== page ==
2. Speed sessions: So once I started playing with my speed with strides I decided to incorporate the same concept into my normal run. If I was running 3-4 miles I would throw in a little speed work(this is when I was starting out). For example: After 1 mile warm up I would bump my pace down by about 15 seconds. So, if my current pace was a 10 min mile or 6.0 on a treadmill…I’d bump it down to a 9:30-9:45. Not a huge jump but it was something. I would do that for .25 mile or about 2 min then recover at my regular pace. I would go into my workout with a number in mind of how many of these I would try to hit in my run. So, maybe on a given day I’d say I was going to do 3-4 of those during my run. Over time, that “new” pace got easier, I could maintain it for a longer period of time and it made my regular pace feel much more manageable. That was 8 years ago. My speed work looks a lot different now. Now I use 400m intervals and I can do those at a 7:45 min pace. That’s what this can do for you. Yesterday in my speed session I was able to do 30 second intervals at a 6:50 pace with a 10 second recovery and repeat. There are so many ways you can play with this. It keeps your runs interesting and gives your brain something to think about. Also it taps into your anaerobic system gradually teaching your body to run faster..for longer.
Believe it or not..this is something I only recently started making a regular part of my routine. Sure, I’d tap the incline on the treadmill once in a while but I’m talking hills ya’ll. Real ones. Yes, if you are a treadmill runner..bump up that incline but I’m not talking to 1 or 2 %. Make it challenging. This is also great to add in as you progress to harder workouts like track and tempo runs. Running hills also helps improve your form. If you are just starting out, walk those hills if you need to or do them in walk/run intervals. Don’t sprint up them. Take it slow. Again, you don’t want an injury but you do want to increase your body’s ability to adapt to more difficult situations while running. Keep the intervals short…30-60 seconds then jog or walk back down. I live in Dallas ya’ll. Finding legitimate hills can be a challenge. I can see at least 15 water towers from my pediatricians office window. My kids and I have counted them…a thousand times. Anyway, it’s FLAT here. But, I am super fortunate to live in a relatively hilly area. I can’t get out of my neighborhood without a hill or two. Behind my house I have two monsters with a flat stretch in between. I run up one, jog to the other to recover, run down it then turn around and run back up….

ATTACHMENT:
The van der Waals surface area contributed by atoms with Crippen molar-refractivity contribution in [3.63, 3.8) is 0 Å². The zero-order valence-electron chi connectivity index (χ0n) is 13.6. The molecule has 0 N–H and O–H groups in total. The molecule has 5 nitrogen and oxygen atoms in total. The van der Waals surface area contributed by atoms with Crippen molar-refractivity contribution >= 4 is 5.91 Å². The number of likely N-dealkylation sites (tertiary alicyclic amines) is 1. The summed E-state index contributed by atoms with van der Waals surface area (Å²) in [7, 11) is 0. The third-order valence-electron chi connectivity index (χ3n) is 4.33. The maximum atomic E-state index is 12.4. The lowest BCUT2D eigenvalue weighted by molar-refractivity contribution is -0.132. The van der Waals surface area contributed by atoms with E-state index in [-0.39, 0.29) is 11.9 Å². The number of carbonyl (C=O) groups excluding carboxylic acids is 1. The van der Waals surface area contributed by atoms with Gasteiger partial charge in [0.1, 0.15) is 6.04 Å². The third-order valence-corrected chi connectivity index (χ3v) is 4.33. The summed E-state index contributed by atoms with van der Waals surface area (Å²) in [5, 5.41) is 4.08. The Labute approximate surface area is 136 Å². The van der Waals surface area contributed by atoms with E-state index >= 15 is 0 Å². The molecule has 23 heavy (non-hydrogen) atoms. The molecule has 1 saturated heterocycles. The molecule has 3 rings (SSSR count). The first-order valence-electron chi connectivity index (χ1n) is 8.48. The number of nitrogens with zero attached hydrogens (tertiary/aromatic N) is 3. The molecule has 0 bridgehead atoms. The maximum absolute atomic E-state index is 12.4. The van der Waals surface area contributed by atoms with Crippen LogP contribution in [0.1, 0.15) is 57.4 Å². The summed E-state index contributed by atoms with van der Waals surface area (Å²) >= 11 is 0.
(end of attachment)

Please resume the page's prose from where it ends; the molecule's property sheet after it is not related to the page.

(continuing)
This is one of the hills…see? Not too shabby for Texas
If you are on a treadmill tap your incline up to a challenging level and run 30-60 seconds on the incline then walk or jog on a flat surface for about a minute to recover then repeat. It can get annoying to have to keep making your treadmill go up and down so sometimes I just straddle the treadmill and do shorter intervals. I prefer to recover while moving but sometimes this is how it has to happen. Once you have progressed you can add a hilly route into one of your runs and make that your hills day, or, like me, find a nice big hill and just do repeats then do a nice easy cool down mile.
So, these are my tips on getting speedy. It doesn’t happen over night and it does take hard work. However, I am walking (or running) proof that anyone can get faster if they want to. You can do it, promise. Happy Running ya’ll!!!
If you have any speed tips or questions please feel free to share. I love connecting with you!!